Can a Dog Receive Communion or Would You Complain? WWJD?

23 07 2010

“[I]n my opinion, Christ would have thought it was neat. It was just being human. And it made everyone smile.”

We’ve talked before about potential human life, about animals and even robots, how in the end the way we treat any of those is all about OUR humanity, not theirs. Not to mention how we treat each other, as enemy rivals or extended family and friends . . .

Can a dog receive communion?

It was the first time Needham had seen the man and his dog in church. He had been invited to the service after an incident where police heckled him as he sat peacefully on the steps of the church early one morning during the G20 weekend.

Angry over the experience, he called the church to vent. They invited
him to come to church, and he did, bringing his dog with him. . .

“I think it was this natural reaction: here’s this dog, and he’s just looking up, and she’s giving the wafers to people and she just gave one to him,” said Needham. “Anybody might have done that. It’s not like she’s trying to create a revolution.”

Days later, the church and diocese received a complaint from one
parishioner, who felt the church offended the sacred ritual. . .
Needham said the church has always been open to animals and once a year conducts a service to bless pets. Which is why the incident hardly caused a stir among the congregants – except for one.

(Frisky cock of the snook and wag of the tail to Meg for the story link.)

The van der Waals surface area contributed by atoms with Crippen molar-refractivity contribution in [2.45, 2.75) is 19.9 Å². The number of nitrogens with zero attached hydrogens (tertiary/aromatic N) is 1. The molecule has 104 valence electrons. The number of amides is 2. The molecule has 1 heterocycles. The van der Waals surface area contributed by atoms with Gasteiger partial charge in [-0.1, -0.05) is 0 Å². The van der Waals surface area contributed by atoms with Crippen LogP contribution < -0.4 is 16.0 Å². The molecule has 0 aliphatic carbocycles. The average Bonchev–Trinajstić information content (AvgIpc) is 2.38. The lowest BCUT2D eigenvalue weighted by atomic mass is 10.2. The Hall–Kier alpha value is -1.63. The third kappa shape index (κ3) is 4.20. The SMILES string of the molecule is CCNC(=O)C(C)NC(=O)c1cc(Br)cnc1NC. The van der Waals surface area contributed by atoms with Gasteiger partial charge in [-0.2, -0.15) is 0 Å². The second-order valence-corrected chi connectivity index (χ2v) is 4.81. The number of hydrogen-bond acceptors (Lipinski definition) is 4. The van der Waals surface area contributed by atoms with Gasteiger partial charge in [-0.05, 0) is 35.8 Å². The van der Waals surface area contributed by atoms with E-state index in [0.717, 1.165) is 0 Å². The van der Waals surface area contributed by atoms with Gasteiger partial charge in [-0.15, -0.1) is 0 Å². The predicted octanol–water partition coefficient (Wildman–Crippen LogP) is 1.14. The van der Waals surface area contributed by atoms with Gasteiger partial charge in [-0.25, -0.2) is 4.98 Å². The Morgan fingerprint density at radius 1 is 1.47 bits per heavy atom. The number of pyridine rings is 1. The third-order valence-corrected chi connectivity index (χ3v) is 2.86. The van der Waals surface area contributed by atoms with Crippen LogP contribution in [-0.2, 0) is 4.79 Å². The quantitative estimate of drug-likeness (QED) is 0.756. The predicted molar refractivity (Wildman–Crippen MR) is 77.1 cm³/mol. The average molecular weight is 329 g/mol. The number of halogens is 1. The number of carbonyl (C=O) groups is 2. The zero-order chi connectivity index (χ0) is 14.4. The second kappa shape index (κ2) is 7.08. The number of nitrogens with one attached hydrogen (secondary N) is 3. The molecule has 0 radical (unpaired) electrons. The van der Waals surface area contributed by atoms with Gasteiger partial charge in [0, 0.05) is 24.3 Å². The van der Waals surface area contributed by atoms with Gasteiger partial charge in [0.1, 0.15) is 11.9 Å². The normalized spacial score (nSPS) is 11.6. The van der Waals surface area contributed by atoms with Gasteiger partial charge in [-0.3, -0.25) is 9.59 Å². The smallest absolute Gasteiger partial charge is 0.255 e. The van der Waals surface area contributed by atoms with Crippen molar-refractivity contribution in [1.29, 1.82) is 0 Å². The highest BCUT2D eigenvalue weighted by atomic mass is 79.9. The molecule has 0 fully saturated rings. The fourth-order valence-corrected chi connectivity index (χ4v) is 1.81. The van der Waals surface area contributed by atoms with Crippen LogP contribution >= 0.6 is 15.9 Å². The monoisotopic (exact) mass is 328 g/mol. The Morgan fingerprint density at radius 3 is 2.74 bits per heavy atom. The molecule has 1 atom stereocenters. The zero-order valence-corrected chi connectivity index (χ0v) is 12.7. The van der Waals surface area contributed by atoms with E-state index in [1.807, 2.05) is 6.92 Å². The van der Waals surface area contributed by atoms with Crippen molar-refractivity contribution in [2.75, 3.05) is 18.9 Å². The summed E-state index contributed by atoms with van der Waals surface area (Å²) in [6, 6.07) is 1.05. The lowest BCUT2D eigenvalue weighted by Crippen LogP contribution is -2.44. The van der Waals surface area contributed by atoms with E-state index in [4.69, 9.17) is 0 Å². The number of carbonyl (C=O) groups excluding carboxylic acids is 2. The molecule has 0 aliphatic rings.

This power of story reminded me of so many school battles over meaning and purpose and procedure, but also of Canada’s PM apparently caught pocketing a communion wafer rather than tonguing it, and of poor Terri Schiavo being treated as less human than a dog in both life and death, and of the School and State battle over communion wafers at a Florida public university, remember the Jeezits? 😉

Student Star Chamber Convenes on Public University Campus to Punish Catholic Student

Like School, College Can’t Be Trusted As Academic Environment Anymore

Respect the Jeez-its Is Sorry Sign of Educational Times

UCF Student Impeached for On-Campus Church Incident, Speaks Out

Schools and churches both may soon face the implications of a shifting majority view valuing animals as highly as humans, and see more dogs expecting human treatment alongside the kids:

A recent Zogby poll found that 51 percent of Americans believe that primates are entitled to the same rights as human children.

What is going on here? A certain amount of cultural confusion, for one thing.



10 responses

23 07 2010

The treatment of animals (and dogs in particular) has been a long running discussion between my sister and I.

23 07 2010

It would be hard to find a better match between comment and avatar. 😉

23 07 2010

And on a cynical and serious note, what will you bet Fox News types won’t be calling for these disgusting government officials to be fired as quickly as they did the innocent and honorable Shirley Sherrod, if ever?

Pentagon Child Porn Scandal Breaks Friday:

The federal investigation of military workers was part of a broader effort initiated in 2007 under the code name “Operation Flicker.” That project had identified more than 5,000 individuals who subscribed to child pornography websites.

23 07 2010

You know what I think is interesting about the Harper incident? No one up here cared much. It was a mere blip on the news, and THAT was mostly re-hash of the response of Americans. Harper is actually a C&ME, but you wouldn’t know that unless you looked it up in his bio because unlike down South, our politicians don’t make a habit of discussing their private religious sentiments in public.

I. Freakin. Love. That.